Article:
Volcanic field relations in the SW Japan arc

The following section is revisiting the previous stages of the evolution of SW Japan from a volcanological perspective. To comprehensively understand a “volcano-magma system” (Schmincke 2004) one has to consider processes, starting with the formation of melt (usually in the mantle), its accumulation and diversification during ascent through the crust, the eruptive environment and style of eruption as well as transport and deposition of the erupted materials. Most of these processes are inaccessible for direct observation, because they either occur underground, or are too dangerous to study close up. By backtracking the evolution of the SW Japan arc, it is also possible to study the volcano-magma system from the roots to the modern landforms and their associated deposits.

Erosion has exposed sections through a variety of continental and submarine volcanic systems at different depths. Key research topics in volcanology are briefly discussed and examples from the current literature are reviewed with special emphasis on this field area.

Intrusive rocks of the continental arc stage – ancient magma chambers and the roots of arc volcanoes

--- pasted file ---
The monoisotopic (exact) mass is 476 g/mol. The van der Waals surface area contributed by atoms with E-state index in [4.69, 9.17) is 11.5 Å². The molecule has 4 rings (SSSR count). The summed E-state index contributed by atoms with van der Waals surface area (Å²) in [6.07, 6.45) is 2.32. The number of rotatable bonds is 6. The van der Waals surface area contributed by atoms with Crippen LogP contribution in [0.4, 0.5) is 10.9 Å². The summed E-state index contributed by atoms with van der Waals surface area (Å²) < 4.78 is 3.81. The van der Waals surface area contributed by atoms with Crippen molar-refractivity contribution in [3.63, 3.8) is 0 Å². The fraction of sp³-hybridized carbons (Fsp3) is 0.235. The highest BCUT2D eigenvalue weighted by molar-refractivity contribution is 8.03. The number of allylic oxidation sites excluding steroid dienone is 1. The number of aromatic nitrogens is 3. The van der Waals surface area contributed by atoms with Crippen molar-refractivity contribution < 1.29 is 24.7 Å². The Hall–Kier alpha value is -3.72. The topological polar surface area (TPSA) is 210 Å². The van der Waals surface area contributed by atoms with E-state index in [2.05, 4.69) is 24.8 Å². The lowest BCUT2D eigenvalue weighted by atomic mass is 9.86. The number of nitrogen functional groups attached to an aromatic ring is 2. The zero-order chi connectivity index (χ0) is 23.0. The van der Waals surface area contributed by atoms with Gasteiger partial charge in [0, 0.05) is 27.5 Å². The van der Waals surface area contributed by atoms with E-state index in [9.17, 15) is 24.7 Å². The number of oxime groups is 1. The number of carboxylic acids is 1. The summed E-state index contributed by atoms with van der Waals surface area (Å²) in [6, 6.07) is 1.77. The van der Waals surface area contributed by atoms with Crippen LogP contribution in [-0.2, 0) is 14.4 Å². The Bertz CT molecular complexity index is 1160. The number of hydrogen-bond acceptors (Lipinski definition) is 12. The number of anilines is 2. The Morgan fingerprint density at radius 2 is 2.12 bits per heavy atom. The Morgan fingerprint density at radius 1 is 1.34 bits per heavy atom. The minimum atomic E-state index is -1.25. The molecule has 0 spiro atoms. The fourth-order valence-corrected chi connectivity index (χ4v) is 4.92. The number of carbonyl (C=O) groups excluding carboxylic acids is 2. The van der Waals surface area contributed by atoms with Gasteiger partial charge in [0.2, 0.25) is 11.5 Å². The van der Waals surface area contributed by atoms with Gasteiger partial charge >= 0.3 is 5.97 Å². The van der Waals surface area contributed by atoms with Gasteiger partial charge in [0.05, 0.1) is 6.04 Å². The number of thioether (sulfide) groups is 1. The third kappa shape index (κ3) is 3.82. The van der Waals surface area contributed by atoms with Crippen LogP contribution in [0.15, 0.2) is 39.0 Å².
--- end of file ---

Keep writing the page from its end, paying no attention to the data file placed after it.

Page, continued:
The physical relation between intrusive rocks and genetically related volcanic rocks is difficult to reconcile because apart from a few rare examples (Marsh 2004), only one or the other is commonly exposed. While it is possible to sample and analyze true liquid magma compositions during volcanic eruptions, information about the magmatic plumbing system is only available via geophysical methods. Such information is generally of low resolution, and although at the frontier of current research (Kahl et al. 2013; Tomiya et al. 2013), it remains difficult to link geophysical information to distinct magmatic processes. On the other hand, many igneous intrusions are the remnants of active arc magma chambers. However, their solidification often obliterates the dynamic connection between a magma chamber and an active volcanic system. Key questions are the diversification of magmas from their basaltic parental magmas, storage conditions and the architecture of arc magma chambers (Cashman et al. 2017). Intrusive rocks that have preserved evidence of the dynamic processes in arc magma chambers are well preserved in SW Japan (Yamaguchi et al. 2003; Wada et al. 2004) and some notable examples are briefly mentioned here: An example of a compositionally zoned magma chamber is described by Imaoka et al. (2014b) from the Hobenzan pluton in SW Japan. The authors show how differentiated volatile rich melts segregated from a crystal mush and accumulate in the roof region of a subvolcanic magma chamber. The upward percolation of buoyant low density interstitial melt, supported by the exsolution of a gas phase is known as filter-pressing (Bachmann and Bergantz 2004). Complementary to their model is the observation that many modern volcanic successions show systematic compositional variation during the course of an eruption (usually starting with the most gas rich, evolved magma to successively less evolved compositions). This suggests that many volcanic eruptions are tapping into compositionally zoned magma storage systems (Watanabe et al. 2006; Nakagawa et al. 2011; Auer et al. 2015, 2016). Yakushiji et al. (2012) described mingling textures in an early Paleogene quartz-diorite – tonalite – leucogranite intrusion from the San’in zone. Magma mixing and mingling are important processes leading to magma diversification (Eichelberger 1975) and occur in intrusive as well as extrusive rocks (Browne et al. 2006). Several additional examples of magma mixing / mingling have been described from SW –Japan highlighting the importance of these processes in the subvolcanic system (Fig. 5). Ishihara and Tani (2004) discuss combined effects of magma fractionation and mixing and Shin et al. (2009) discuss magma mixing processes with respect to the evolution of a hydrothermal system. Influx of new (usually less evolved magma) into an existing storage system is also considered an important triggering mechanism for volcanic eruptions (Sparks et al. 1977) and clear evidence for the importance of this process is preserved in many intrusive rocks in SW Japan.